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Article Comparison - United Nations Convention on the Law of the Sea

Article 220
Enforcement by coastal States

1. When a vessel is voluntarily within a port or at an off-shore terminal of a State, that State may, subject to section 7, institute proceedings in respect of any violation of its laws and regulations adopted in accordance with this Convention or applicable international rules and standards for the prevention, reduction and control of pollution from vessels when the violation has occurred within the territorial sea or the exclusive economic zone of that State.

2. Where there are clear grounds for believing that a vessel navigating in the territorial sea of a State has, during its passage therein, violated laws and regulations of that State adopted in accordance with this Convention or applicable international rules and standards for the prevention, reduction and control of pollution from vessels, that State, without prejudice to the application of the relevant provisions of Part II, section 3, may undertake physical inspection of the vessel relating to the violation and may, where the evidence so warrants institute proceedings, including detention of the vessel, in accordance with its laws, subject to the provisions of section 7.

3. Where there are clear grounds for believing that a vessel navigating in the exclusive economic zone or the territorial sea of a State has, in the exclusive economic zone, committed a violation of applicable international rules and standards for the prevention, reduction and control of pollution from vessels or laws and regulations of that State conforming and giving effect to such rules and standards, that State may require the vessel to give information regarding its identity and port of registry, its last and its next port of call and other relevant information required to establish whether a violation has occurred.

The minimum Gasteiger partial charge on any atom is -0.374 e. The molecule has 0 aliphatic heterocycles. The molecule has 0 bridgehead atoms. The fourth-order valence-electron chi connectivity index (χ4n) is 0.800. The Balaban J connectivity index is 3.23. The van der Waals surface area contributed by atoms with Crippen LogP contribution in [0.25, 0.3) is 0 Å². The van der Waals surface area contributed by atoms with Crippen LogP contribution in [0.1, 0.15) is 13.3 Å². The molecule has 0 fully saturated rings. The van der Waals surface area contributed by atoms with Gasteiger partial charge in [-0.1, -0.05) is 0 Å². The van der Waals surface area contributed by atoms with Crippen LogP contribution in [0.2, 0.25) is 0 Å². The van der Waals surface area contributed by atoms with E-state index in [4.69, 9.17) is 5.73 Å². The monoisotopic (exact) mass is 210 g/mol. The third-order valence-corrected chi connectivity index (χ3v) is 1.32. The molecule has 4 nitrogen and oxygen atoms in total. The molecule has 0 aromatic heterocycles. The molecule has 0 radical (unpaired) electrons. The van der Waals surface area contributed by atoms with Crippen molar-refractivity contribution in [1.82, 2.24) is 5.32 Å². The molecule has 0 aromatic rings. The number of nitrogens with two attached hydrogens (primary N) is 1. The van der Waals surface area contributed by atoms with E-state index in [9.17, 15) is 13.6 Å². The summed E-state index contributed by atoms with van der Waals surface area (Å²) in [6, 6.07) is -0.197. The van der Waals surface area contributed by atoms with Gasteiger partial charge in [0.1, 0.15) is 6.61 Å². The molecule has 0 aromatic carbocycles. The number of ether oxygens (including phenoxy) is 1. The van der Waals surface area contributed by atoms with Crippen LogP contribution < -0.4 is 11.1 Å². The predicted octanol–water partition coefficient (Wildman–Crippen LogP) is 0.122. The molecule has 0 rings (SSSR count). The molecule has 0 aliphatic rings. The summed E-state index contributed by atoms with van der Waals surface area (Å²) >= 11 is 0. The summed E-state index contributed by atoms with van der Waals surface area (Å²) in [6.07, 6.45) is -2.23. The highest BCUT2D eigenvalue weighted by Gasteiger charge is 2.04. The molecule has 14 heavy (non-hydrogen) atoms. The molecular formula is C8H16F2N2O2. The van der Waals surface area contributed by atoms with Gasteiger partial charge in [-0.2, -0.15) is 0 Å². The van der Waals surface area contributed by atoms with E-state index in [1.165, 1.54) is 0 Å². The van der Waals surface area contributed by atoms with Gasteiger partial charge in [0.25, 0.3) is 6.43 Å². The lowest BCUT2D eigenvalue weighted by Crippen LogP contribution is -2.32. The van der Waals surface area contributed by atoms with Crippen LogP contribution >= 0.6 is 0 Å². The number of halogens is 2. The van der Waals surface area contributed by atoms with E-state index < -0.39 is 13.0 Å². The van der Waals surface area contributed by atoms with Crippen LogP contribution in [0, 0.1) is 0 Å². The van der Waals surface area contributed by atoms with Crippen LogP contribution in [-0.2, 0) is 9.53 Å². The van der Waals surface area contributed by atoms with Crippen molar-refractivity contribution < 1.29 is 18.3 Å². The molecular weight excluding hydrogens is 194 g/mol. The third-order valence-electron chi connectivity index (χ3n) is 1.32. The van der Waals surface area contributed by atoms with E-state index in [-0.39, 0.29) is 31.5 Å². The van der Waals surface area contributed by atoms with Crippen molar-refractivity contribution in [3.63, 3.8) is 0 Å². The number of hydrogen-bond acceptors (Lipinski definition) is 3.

4. States shall adopt laws and regulations and take other measures so that vessels flying their flag comply with requests for information pursuant to paragraph 3.

5. Where there are clear grounds for believing that a vessel navigating in the exclusive economic zone or the territorial sea of a State has, in the exclusive economic zone, committed a violation referred to in paragraph 3 resulting in a substantial discharge causing or threatening significant pollution of the marine environment, that State may undertake physical inspection of the vessel for matters relating to the violation if the vessel has refused to give information or if the information supplied by the vessel is manifestly at variance with the evident factual situation and if the circumstances of the case justify such inspection.

6. Where there is clear objective evidence that a vessel navigating in the exclusive economic zone or the territorial sea of a State has, in the exclusive economic zone, committed a violation referred to in paragraph 3 resulting in a discharge causing major damage or threat of major damage to the coastline or related interests of the coastal State, or to any resources of its territorial sea or exclusive economic zone, that State may, subject to section 7, provided that the evidence so warrants, institute proceedings, including detention of the vessel, in accordance with its laws.

7. Notwithstanding the provisions of paragraph 6, whenever appropriate procedures have been established, either through the competent international organization or as otherwise agreed, whereby compliance with requirements for bonding or other appropriate financial security has been assured, the coastal State if bound by such procedures shall allow the vessel to proceed.

8. The provisions of paragraphs 3, 4, 5, 6 and 7 also apply in respect of national laws and regulations adopted pursuant to article 211, paragraph 6.